[¶15] " Under the Foreclosure Law, after a judicial sale and a motion to confirm the sale has been filed, the court's discretion to vacate the sale is governed by the mandatory provisions of section 15-1508(b)." Id. Section 15-1508(b) states that the court shall confirm the sale unless it finds that (1) proper notice was not given; (2) terms of the sale were unconscionable; (3) the sale was conducted fraudulently; or (4) justice was otherwise not done. 735 ILCS 5/15-1508(b) (West 2010). The supreme court noted that section 15-1508(b) did not expressly define what constitutes an injustice, but the court reasoned that the section appeared " to merely codify the long-standing discretion of the courts of equity to refuse to confirm a judicial sale." McCluskey, 2013 IL 115469, ¶ 19.
[¶16] After a motion to confirm the sale has been filed, " the court has discretion to see that justice has been done, but the balance of interests has shifted between the parties." Id. ¶ 25. Therefore, it is not sufficient at this stage of the process " to merely raise a meritorious defense to the" underlying foreclosure complaint. Id. ¶ 26. Our supreme court held that " after a motion to confirm the judicial sale has been filed, a borrower seeking to set aside a default judgment of foreclosure may only do so by filing objections to the confirmation of the sale under the provisions of section 15-1508(b)." Id. ¶ 27. Therefore, " a party seeking to set aside the sale at that point is limited to the three specified grounds related to defects in the sale proceedings, or to the fourth ground,
that " justice was otherwise not done." (Internal quotation marks omitted.) Id. ¶ 18. To show that justice was not otherwise done, a party must establish that the lender, through fraud or misrepresentation, prevented the borrower from raising the meritorious defense to the complaint, or the borrower was otherwise prevented from protecting his property interests. Id. ¶ 25. The court reasoned that to hold otherwise would be inconsistent with the need for stability in the process and " would allow the borrower to circumvent the time limitations for redemption and reinstatement." Id.
[¶17] Here, Ms. Frederick alleged in her motion to disaffirm the sale that the sale was unconscionable because she believed she was misled about the date of the sale. However, nothing in the record shows that the sale was to take place at another date, or that Ms. Frederick was misled into thinking that the sale was to be continued. Furthermore, as discussed above, we have no record of the proceedings before the trial court. Without a record of the proceedings, we must presume that the court below had a sufficient factual basis for its determination and that it conforms with the law. Foutch v. O'Bryant, 99 Ill.2d 389, 391-92, 459 N.E.2d 958, 76 Ill.Dec. 823 (1984).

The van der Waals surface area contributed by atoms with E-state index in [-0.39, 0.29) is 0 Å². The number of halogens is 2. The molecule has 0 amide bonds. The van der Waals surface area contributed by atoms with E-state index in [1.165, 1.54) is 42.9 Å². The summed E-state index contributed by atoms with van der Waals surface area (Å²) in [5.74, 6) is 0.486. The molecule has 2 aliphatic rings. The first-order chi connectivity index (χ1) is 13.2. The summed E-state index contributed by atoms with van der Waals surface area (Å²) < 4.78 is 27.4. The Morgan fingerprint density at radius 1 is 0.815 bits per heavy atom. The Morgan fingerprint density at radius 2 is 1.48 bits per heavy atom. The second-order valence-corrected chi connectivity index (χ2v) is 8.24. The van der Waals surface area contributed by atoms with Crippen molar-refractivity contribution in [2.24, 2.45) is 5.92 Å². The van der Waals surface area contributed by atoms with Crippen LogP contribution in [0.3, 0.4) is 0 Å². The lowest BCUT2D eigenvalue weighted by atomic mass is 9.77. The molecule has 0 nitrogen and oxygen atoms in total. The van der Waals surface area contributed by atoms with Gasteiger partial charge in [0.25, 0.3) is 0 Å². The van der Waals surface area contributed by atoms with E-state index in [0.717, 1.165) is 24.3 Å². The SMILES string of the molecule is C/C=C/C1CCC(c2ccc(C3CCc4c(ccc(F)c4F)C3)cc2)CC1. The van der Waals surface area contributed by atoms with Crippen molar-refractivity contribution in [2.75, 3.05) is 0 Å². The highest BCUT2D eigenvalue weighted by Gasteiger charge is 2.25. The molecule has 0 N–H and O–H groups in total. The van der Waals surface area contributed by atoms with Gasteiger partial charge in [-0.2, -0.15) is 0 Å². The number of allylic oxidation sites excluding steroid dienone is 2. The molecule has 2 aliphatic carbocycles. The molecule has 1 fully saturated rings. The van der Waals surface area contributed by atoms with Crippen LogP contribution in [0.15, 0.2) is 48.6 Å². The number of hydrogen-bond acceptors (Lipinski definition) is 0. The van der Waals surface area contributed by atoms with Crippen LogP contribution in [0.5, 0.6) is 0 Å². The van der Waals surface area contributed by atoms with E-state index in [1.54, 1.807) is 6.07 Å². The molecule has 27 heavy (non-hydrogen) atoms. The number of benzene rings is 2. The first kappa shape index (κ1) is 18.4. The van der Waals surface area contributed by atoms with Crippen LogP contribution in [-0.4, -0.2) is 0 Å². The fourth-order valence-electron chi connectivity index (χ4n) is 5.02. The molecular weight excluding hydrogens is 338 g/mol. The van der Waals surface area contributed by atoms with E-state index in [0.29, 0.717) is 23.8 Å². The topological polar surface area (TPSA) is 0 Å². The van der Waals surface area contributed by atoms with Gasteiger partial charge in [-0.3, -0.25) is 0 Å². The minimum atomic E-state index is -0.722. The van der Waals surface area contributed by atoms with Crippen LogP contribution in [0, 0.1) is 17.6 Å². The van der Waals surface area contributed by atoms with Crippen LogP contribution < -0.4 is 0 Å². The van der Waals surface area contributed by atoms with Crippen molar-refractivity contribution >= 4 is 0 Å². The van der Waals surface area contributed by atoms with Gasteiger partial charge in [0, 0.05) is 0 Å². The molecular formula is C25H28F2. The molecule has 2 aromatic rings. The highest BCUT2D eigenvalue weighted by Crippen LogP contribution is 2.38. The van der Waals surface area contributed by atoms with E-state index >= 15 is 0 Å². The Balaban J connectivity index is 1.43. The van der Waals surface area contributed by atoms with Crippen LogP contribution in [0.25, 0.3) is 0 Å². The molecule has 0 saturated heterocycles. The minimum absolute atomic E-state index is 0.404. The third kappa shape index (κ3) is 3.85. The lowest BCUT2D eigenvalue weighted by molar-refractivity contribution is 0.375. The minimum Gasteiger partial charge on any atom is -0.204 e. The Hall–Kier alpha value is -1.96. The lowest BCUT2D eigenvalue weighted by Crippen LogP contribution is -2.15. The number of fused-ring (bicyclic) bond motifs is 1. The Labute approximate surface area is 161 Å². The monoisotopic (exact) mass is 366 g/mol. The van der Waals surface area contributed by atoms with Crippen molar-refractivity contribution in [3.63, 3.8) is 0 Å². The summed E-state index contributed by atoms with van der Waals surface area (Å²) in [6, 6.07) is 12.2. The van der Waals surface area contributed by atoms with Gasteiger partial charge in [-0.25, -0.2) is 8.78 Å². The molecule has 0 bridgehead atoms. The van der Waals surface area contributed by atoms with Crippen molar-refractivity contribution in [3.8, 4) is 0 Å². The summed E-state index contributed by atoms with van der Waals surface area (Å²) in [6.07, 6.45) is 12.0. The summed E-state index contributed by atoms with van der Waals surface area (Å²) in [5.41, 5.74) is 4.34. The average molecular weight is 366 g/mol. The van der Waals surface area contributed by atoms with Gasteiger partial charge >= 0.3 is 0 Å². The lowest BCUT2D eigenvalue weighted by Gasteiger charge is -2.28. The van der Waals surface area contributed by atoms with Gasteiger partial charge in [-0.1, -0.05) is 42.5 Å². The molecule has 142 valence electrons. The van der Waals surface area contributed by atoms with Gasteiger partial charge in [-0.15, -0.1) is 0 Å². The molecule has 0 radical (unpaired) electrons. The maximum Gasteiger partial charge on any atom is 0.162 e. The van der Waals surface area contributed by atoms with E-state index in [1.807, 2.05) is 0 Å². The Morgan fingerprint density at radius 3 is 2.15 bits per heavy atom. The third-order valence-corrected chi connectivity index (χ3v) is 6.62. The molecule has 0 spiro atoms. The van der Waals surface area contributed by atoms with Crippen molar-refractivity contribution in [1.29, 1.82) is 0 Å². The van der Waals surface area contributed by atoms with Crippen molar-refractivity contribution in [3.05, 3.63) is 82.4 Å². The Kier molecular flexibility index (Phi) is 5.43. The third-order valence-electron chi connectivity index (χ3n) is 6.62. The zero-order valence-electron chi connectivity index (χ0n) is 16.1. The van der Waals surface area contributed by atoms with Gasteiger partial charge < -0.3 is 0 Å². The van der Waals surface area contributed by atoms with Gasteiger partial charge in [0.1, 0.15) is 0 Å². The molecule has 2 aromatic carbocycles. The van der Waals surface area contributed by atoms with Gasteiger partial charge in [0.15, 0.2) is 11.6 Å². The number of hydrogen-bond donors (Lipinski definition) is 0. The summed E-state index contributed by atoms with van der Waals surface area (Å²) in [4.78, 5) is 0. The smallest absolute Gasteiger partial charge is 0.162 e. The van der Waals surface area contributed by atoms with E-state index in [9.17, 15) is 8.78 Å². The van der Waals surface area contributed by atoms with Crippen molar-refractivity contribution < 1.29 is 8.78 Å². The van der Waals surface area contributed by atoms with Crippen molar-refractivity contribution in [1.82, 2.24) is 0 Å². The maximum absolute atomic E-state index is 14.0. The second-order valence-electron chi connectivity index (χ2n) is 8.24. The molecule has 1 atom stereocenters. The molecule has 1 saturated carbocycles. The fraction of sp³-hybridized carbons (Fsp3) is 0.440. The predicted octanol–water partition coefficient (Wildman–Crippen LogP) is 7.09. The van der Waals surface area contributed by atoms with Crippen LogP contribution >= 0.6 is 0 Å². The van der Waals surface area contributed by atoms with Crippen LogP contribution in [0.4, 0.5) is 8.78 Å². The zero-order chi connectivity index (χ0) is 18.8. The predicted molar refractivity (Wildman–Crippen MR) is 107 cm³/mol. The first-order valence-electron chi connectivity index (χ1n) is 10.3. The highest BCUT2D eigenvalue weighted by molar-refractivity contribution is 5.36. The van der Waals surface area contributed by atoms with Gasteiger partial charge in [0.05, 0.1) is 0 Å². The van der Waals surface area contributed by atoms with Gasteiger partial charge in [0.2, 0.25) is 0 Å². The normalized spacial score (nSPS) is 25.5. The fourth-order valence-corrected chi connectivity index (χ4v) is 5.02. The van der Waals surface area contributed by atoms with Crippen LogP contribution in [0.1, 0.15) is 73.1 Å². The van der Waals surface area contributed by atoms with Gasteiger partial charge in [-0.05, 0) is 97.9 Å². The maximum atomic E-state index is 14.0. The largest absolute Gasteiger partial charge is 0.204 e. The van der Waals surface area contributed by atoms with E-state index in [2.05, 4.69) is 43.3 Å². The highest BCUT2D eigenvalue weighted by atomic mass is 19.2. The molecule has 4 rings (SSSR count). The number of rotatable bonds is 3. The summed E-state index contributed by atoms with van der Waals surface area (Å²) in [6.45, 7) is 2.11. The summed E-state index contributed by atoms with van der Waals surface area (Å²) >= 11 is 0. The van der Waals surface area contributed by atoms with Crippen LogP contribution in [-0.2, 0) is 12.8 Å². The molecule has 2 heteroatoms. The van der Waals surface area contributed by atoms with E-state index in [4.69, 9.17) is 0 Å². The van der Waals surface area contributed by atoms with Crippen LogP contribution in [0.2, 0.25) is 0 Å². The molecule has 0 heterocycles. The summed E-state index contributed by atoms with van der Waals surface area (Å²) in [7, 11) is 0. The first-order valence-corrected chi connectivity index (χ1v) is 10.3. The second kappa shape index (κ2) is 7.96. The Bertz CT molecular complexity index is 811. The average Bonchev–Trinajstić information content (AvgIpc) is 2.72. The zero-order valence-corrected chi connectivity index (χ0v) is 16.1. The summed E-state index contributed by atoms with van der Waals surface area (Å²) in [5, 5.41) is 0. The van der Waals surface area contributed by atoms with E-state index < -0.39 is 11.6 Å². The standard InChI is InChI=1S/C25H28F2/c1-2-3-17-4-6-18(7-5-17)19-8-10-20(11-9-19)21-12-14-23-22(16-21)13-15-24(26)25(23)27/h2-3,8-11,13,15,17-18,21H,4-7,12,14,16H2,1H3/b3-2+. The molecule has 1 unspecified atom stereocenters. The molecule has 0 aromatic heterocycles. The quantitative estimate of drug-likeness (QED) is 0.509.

[¶18] More importantly, on appeal Ms. Frederick does not challenge the trial court's determination that the sale proceeded properly. Instead, she argues that DLJ had no standing to bring the foreclosure complaint in the first place. Ms. Frederick's redemption period has passed, the judicial sale has taken place, and the trial court confirmed the sale upon a motion filed by DLJ. As our supreme court held in McCluskey, a party seeking to set aside the sale at this point " is limited to the three specified grounds related to defects in the sale proceedings," or to allege that justice was otherwise not done. McCluskey, 2013 IL 115469, ¶ 18. As to the three grounds, the trial court below found that all notices required by statute were given, " said sale was fairly and properly made," the sale " proceeded in accordance with the terms of" the court's judgment, and that " justice was done." Rather than challenge the order confirming the sale on appeal, or allege fraud, Ms. Frederick instead raises an allegedly meritorious defense to the underlying foreclosure judgment. Such an argument is insufficient once the trial court enters an order confirming the judicial sale. See Id. ¶ ¶ 26-27. Therefore, the trial court's order approving and confirming the sale, as well as the underlying judgment of foreclosure, will stand.
[¶19] For the foregoing reasons, the judgment of the circuit court is affirmed.